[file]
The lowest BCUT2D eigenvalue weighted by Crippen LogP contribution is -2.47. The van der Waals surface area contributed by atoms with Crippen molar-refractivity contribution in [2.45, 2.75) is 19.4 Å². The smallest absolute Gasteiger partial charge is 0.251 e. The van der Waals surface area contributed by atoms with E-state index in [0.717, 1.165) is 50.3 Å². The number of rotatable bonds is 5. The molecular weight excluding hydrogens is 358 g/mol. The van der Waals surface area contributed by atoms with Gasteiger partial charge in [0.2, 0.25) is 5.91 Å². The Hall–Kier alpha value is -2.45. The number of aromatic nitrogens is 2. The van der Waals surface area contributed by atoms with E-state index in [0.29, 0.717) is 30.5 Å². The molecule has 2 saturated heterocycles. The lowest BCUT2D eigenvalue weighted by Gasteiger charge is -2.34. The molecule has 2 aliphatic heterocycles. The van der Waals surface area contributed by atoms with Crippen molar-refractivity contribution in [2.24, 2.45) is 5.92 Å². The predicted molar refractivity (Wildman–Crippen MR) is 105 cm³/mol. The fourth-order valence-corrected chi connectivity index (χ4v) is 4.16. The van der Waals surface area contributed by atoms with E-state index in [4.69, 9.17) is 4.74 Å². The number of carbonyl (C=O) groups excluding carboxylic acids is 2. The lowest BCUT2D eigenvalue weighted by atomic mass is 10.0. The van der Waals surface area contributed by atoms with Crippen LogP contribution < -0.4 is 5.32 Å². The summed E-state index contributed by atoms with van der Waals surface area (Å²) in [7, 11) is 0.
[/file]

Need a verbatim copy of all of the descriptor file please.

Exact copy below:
The lowest BCUT2D eigenvalue weighted by Crippen LogP contribution is -2.47. The van der Waals surface area contributed by atoms with Crippen molar-refractivity contribution in [2.45, 2.75) is 19.4 Å². The smallest absolute Gasteiger partial charge is 0.251 e. The van der Waals surface area contributed by atoms with E-state index in [0.717, 1.165) is 50.3 Å². The number of rotatable bonds is 5. The molecular weight excluding hydrogens is 358 g/mol. The van der Waals surface area contributed by atoms with Gasteiger partial charge in [0.2, 0.25) is 5.91 Å². The Hall–Kier alpha value is -2.45. The number of aromatic nitrogens is 2. The van der Waals surface area contributed by atoms with E-state index in [0.29, 0.717) is 30.5 Å². The molecule has 2 saturated heterocycles. The lowest BCUT2D eigenvalue weighted by Gasteiger charge is -2.34. The molecule has 2 aliphatic heterocycles. The van der Waals surface area contributed by atoms with Crippen molar-refractivity contribution in [2.24, 2.45) is 5.92 Å². The predicted molar refractivity (Wildman–Crippen MR) is 105 cm³/mol. The fourth-order valence-corrected chi connectivity index (χ4v) is 4.16. The van der Waals surface area contributed by atoms with E-state index in [4.69, 9.17) is 4.74 Å². The number of carbonyl (C=O) groups excluding carboxylic acids is 2. The lowest BCUT2D eigenvalue weighted by atomic mass is 10.0. The van der Waals surface area contributed by atoms with Crippen LogP contribution < -0.4 is 5.32 Å². The summed E-state index contributed by atoms with van der Waals surface area (Å²) in [7, 11) is 0.